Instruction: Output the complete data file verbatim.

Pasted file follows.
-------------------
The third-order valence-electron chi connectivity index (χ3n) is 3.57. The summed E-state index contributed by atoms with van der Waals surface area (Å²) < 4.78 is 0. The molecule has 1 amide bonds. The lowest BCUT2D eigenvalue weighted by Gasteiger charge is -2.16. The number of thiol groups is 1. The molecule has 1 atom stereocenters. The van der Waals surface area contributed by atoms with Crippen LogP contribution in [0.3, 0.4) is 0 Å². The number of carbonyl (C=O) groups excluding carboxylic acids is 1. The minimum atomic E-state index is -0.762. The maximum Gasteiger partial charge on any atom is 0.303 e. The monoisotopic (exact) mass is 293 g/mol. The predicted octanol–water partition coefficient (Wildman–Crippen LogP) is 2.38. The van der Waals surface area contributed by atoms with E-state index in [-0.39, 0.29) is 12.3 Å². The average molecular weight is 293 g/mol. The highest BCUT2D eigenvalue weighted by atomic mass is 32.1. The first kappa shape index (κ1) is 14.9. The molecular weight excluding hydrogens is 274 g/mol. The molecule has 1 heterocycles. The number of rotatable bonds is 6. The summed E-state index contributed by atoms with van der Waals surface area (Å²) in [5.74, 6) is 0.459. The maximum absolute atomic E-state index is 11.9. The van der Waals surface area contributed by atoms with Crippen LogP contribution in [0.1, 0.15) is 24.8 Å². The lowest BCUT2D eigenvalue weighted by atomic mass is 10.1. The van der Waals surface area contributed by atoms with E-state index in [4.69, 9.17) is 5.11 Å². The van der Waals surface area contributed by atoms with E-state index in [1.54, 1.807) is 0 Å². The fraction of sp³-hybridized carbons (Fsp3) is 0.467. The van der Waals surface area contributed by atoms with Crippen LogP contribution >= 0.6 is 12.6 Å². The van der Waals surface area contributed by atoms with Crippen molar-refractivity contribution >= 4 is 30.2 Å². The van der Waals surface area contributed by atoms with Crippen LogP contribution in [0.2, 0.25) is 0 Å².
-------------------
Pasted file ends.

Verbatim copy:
The third-order valence-electron chi connectivity index (χ3n) is 3.57. The summed E-state index contributed by atoms with van der Waals surface area (Å²) < 4.78 is 0. The molecule has 1 amide bonds. The lowest BCUT2D eigenvalue weighted by Gasteiger charge is -2.16. The number of thiol groups is 1. The molecule has 1 atom stereocenters. The van der Waals surface area contributed by atoms with Crippen LogP contribution in [0.3, 0.4) is 0 Å². The number of carbonyl (C=O) groups excluding carboxylic acids is 1. The minimum atomic E-state index is -0.762. The maximum Gasteiger partial charge on any atom is 0.303 e. The monoisotopic (exact) mass is 293 g/mol. The predicted octanol–water partition coefficient (Wildman–Crippen LogP) is 2.38. The van der Waals surface area contributed by atoms with E-state index in [-0.39, 0.29) is 12.3 Å². The average molecular weight is 293 g/mol. The highest BCUT2D eigenvalue weighted by atomic mass is 32.1. The first kappa shape index (κ1) is 14.9. The molecular weight excluding hydrogens is 274 g/mol. The molecule has 1 heterocycles. The number of rotatable bonds is 6. The summed E-state index contributed by atoms with van der Waals surface area (Å²) in [5.74, 6) is 0.459. The maximum absolute atomic E-state index is 11.9. The van der Waals surface area contributed by atoms with Crippen LogP contribution in [0.1, 0.15) is 24.8 Å². The lowest BCUT2D eigenvalue weighted by atomic mass is 10.1. The van der Waals surface area contributed by atoms with E-state index in [4.69, 9.17) is 5.11 Å². The van der Waals surface area contributed by atoms with E-state index in [1.54, 1.807) is 0 Å². The fraction of sp³-hybridized carbons (Fsp3) is 0.467. The van der Waals surface area contributed by atoms with Crippen LogP contribution >= 0.6 is 12.6 Å². The van der Waals surface area contributed by atoms with Crippen molar-refractivity contribution >= 4 is 30.2 Å². The van der Waals surface area contributed by atoms with Crippen LogP contribution in [0.2, 0.25) is 0 Å².